According to figures published by NHS Blood and Transplant
in July 2017, over 50,000 people are alive in the UK today thanks to organ
donations. Even though this milestone figure has been reached, there is still a
large shortage of organ donors (1).
In the UK, there are currently 6,500 people waiting for an organ. Annually,
only 5,000 out of approximately 500,000 people who die in the UK, die in
circumstances which allow their organs can be donated. Because of this
shortage, three people die a day waiting (2).
There are ethical issues surrounding these shortages. A way to avoid these
questions, it has been suggested that ‘organ donation should be on an opt-out
basis’ in order to increase the amount of donor organs to match the amount
needed. But this in itself raises ethical questions which I will be discussing
in this article.
At the moment in England, organ donation is on an ‘opt-in’
basis where donation will only occur with consent before death or after
consultation with family members. An ‘opt-out’ system means that unless the
deceased has explicitly said before death that they do not want to be an organ
donor then consent will be presumed. The ‘opt-out’ systems can be divided into
two categories. The ‘hard’ opt-out where the family of the deceased is not consulted
and ‘soft’ opt-out where the family has a say (3).
In a recent Parliamentary debate on organ donation, Labour MP Dan Jarvis said:
“England must now move to an opt-out system. The evidence is clear –
hundreds of people a year are paying a price of us not doing so.” (4).
In 2006, the UK government appointed the Organ Donation Taskforce to find ways
in which to boost the organ donation rates. Two years later in November 2008,
this taskforce released a report which did not recommend taking up the ‘opt-out’
system. ‘An opt out system has the potential to erode the trust between
clinicians and families at a distressing time. The concept of a gift freely
given is an important one to both donor families and transplant recipients. The
Taskforce feels that an opt out system of consent has the potential to
undermine this concept.’ (5). This view has slowly changed since then though
with the BMA releasing a report in 2012 recommending the opt-out system as the
best option for the UK to improve its rates of donation (6). In December 2017, a
consultation process was announced in England to ask the general public whether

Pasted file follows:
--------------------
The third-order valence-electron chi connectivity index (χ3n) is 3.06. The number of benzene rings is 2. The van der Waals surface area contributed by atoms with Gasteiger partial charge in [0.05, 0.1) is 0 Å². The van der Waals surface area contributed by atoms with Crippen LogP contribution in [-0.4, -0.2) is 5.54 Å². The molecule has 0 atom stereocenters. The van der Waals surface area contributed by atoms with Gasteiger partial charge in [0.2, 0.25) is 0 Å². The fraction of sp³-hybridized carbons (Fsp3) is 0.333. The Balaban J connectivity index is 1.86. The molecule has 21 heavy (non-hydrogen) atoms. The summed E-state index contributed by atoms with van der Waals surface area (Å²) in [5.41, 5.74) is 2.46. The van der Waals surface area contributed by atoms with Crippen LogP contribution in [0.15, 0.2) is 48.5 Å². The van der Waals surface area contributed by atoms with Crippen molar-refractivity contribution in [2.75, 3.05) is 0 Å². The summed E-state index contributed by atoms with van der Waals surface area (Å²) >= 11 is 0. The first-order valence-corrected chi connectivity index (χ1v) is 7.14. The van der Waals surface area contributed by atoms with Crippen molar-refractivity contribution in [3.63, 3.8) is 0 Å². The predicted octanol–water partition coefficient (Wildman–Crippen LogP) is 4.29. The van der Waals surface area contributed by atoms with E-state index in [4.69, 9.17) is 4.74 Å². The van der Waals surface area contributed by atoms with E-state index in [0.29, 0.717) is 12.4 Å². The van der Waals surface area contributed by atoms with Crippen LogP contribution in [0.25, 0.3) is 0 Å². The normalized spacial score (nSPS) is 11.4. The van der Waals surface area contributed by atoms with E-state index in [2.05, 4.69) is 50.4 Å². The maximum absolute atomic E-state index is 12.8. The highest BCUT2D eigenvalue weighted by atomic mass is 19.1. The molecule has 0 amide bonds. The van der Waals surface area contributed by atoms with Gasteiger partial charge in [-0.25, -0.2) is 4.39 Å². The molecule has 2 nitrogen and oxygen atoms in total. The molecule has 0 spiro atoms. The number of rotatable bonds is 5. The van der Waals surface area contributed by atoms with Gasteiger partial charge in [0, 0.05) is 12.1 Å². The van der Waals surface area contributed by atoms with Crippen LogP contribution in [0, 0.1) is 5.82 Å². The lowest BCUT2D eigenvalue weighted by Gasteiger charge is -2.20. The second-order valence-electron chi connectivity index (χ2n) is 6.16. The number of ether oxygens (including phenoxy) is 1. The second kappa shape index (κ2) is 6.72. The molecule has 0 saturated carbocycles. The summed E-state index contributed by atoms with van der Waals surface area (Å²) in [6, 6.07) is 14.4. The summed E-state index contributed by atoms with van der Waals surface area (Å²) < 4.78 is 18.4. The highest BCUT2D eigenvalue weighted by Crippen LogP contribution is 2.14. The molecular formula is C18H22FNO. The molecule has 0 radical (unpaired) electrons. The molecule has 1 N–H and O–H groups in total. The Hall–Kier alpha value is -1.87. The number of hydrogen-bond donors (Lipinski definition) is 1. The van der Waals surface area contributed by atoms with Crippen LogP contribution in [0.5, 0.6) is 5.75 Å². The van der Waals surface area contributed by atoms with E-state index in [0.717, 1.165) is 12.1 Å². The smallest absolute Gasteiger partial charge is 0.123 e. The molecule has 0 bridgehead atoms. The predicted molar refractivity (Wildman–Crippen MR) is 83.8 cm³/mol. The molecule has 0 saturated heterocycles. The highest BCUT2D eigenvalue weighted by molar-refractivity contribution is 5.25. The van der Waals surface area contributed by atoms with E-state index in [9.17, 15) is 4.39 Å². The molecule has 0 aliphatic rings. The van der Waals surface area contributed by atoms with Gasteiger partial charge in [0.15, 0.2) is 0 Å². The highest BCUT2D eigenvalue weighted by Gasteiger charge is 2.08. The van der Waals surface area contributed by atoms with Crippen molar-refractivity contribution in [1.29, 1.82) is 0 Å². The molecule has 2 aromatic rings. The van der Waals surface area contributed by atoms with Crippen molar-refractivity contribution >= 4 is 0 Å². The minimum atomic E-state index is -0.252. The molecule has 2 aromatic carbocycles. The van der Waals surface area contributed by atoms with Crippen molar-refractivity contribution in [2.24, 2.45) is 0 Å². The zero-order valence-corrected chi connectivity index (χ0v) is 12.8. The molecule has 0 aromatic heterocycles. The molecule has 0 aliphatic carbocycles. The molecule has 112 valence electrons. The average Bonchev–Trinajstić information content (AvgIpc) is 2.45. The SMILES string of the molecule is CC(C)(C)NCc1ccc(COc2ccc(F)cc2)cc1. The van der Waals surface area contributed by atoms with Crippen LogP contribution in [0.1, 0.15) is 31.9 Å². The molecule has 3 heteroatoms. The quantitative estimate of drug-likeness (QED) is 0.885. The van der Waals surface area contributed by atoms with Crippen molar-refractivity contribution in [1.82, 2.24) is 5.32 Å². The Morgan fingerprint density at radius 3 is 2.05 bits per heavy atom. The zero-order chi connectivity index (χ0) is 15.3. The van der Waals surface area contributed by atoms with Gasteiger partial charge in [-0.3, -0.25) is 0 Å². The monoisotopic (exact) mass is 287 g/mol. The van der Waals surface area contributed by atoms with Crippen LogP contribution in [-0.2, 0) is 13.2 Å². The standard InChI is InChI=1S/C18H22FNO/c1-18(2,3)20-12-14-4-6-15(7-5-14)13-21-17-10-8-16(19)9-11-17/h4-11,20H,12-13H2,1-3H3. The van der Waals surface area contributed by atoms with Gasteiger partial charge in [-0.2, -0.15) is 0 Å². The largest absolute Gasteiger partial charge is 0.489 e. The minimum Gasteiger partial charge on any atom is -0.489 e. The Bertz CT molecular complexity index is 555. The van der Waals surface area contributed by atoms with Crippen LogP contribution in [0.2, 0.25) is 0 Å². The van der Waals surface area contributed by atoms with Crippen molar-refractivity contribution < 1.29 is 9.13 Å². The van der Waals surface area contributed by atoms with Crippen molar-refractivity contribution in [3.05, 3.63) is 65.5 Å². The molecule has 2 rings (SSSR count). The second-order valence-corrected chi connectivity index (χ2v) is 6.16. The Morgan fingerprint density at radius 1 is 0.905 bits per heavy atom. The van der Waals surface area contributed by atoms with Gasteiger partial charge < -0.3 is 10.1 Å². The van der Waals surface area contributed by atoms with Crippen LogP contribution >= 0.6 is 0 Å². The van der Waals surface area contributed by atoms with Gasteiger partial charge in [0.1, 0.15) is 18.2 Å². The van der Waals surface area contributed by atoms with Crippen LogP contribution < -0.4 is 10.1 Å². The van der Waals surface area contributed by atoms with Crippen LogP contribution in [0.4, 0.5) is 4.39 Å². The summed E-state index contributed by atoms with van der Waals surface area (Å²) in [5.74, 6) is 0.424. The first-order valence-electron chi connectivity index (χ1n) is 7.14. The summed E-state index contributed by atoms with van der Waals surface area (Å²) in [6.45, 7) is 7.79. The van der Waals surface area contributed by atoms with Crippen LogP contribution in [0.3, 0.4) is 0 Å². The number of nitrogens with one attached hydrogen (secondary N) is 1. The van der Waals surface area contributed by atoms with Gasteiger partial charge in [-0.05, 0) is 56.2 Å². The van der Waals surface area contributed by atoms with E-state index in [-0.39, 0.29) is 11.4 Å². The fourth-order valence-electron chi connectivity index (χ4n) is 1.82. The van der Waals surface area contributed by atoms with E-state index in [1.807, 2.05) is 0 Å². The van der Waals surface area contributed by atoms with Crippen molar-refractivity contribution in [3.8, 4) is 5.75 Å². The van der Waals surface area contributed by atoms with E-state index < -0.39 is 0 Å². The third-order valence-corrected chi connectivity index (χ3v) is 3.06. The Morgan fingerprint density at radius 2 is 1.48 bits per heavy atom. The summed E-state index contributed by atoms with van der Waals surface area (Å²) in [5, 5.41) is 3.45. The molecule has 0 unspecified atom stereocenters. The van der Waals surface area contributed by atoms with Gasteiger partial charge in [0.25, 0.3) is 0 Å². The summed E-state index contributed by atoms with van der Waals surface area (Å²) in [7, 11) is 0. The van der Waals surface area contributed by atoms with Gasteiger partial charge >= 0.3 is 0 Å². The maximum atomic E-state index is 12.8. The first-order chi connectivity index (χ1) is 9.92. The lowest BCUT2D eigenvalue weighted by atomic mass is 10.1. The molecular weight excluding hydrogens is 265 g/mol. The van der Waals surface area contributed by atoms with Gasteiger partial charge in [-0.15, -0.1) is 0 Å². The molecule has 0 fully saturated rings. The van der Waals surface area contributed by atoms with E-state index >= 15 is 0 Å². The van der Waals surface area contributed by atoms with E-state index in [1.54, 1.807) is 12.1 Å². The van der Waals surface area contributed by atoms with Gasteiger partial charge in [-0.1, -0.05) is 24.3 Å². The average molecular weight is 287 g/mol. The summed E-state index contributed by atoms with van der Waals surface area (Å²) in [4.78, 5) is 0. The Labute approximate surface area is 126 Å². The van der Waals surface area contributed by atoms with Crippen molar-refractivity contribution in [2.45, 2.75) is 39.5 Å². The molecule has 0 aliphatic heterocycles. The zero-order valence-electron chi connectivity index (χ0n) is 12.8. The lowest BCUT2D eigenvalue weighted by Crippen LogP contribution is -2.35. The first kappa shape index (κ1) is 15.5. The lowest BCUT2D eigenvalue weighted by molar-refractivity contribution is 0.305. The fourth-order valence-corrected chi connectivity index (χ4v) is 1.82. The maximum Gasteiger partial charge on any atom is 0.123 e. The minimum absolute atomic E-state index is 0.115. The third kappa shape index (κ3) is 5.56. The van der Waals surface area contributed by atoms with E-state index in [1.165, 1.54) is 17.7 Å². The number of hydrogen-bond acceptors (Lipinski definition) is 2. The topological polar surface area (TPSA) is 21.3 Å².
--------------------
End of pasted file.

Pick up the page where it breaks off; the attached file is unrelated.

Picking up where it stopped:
they support the opt-out system (2).
Some of the ethical issues that a presumed consent system
faces are that those for it may say that it is a person’s civic duty to give
their organs to those who need it once they have passed away. However, those
against may say that people who would choose not to donate organs due to
religious and cultural must be respected and they may be unfairly burdened as opting-out
may prove to be difficult for them due to language barriers (7). In countries
such as Singapore where a ‘hard’ opt-out system has been adopted there has been
up to a 25% increase in organ donor rates (4).
They have included their Muslim community in this system where there has been a
fierce debate as to whether organ donation is permissible within the religion.
Although many Islamic scholars voice their support for it, some also question
whether bodies that are not intact on their judgement day would be affected (5).
Another ethical issue with switching to a presumed consent
system is that people who would normally object to the donation of their own
organs may not opt out because they are not aware of the opt-out system or may
be embarrassed or ashamed to do so because of the positive stigma that
surrounds organ donation (8).
Giving organs vs
A crucial ethical concern with a presumed consent system is
how the public view the act of donation itself. Fundamental to existing methods
for opting in is the notion that the donation is a gift either to the
individual receiver of the transplant or to society as a whole as a greater
good. This chimes with perceptions that donation is an altruistic act that the
giver ‘gifts’ as a positive act of volition. Any move to a hard opt out model
could be construed as removing this altruistic component. Furthermore it raises
notions that mandatory presumed consent is a state intervention, that is that
the organs are being taken rather than given.
This is a contentious issue to which the existing legal
framework can offer suggestions as to how we view it both legally and
ethically. Currently it is a principle that a dead body is not a legal property
for which ownership is applicable. This therefore may also apply to the organs
of the deceased. One would assume therefore that legally an organ transplant
could be made without express consent. However the status of this legally we
can see from outcry over issues such as the Alder Hey Royal Children’s Hospital and
the Bristol Royal Infirmary show that the
public has quite a different view (see also BBC News ‘Hospital to bury unclaimed organs’) . Such perception by the public if not addressed legally
beforehand was certainly addressed after these scandals with the Human Tissue Act 2004 which has made “consent a fundamental principle in the
removal, storage and use of body parts, organs and tissues”.